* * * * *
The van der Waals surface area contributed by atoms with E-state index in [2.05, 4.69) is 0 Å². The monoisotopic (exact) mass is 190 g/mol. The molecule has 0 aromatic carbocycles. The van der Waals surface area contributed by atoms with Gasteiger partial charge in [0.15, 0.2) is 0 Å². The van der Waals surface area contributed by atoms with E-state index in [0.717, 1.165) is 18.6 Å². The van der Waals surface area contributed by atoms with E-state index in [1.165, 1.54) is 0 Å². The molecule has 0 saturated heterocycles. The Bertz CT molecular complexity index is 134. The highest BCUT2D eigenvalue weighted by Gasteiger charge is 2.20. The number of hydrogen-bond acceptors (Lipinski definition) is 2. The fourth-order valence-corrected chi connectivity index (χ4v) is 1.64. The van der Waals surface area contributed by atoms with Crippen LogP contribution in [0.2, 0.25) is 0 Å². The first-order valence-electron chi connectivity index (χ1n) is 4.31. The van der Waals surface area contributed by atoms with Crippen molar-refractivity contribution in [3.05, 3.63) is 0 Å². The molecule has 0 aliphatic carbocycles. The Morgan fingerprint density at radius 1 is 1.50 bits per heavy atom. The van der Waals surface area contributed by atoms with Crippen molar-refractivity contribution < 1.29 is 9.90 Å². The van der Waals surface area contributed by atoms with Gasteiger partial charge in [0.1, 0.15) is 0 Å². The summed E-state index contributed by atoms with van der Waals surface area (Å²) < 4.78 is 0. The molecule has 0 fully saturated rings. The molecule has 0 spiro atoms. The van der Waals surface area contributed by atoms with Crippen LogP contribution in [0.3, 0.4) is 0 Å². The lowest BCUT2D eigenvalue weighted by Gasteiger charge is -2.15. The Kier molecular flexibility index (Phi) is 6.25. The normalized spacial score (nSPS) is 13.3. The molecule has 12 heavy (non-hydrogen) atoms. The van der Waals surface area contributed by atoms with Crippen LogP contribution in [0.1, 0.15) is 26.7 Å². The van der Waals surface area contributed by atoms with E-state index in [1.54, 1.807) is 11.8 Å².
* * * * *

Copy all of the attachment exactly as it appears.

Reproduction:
The van der Waals surface area contributed by atoms with E-state index in [2.05, 4.69) is 0 Å². The monoisotopic (exact) mass is 190 g/mol. The molecule has 0 aromatic carbocycles. The van der Waals surface area contributed by atoms with Gasteiger partial charge in [0.15, 0.2) is 0 Å². The van der Waals surface area contributed by atoms with E-state index in [0.717, 1.165) is 18.6 Å². The van der Waals surface area contributed by atoms with E-state index in [1.165, 1.54) is 0 Å². The molecule has 0 saturated heterocycles. The Bertz CT molecular complexity index is 134. The highest BCUT2D eigenvalue weighted by Gasteiger charge is 2.20. The number of hydrogen-bond acceptors (Lipinski definition) is 2. The fourth-order valence-corrected chi connectivity index (χ4v) is 1.64. The van der Waals surface area contributed by atoms with Crippen LogP contribution in [0.2, 0.25) is 0 Å². The first-order valence-electron chi connectivity index (χ1n) is 4.31. The van der Waals surface area contributed by atoms with Crippen molar-refractivity contribution in [3.05, 3.63) is 0 Å². The molecule has 0 aliphatic carbocycles. The Morgan fingerprint density at radius 1 is 1.50 bits per heavy atom. The van der Waals surface area contributed by atoms with Crippen molar-refractivity contribution < 1.29 is 9.90 Å². The van der Waals surface area contributed by atoms with Gasteiger partial charge in [0.1, 0.15) is 0 Å². The summed E-state index contributed by atoms with van der Waals surface area (Å²) < 4.78 is 0. The molecule has 0 fully saturated rings. The molecule has 0 spiro atoms. The van der Waals surface area contributed by atoms with Crippen LogP contribution in [0.3, 0.4) is 0 Å². The lowest BCUT2D eigenvalue weighted by Gasteiger charge is -2.15. The Kier molecular flexibility index (Phi) is 6.25. The normalized spacial score (nSPS) is 13.3. The molecule has 12 heavy (non-hydrogen) atoms. The van der Waals surface area contributed by atoms with Crippen LogP contribution in [0.1, 0.15) is 26.7 Å². The van der Waals surface area contributed by atoms with E-state index in [1.54, 1.807) is 11.8 Å².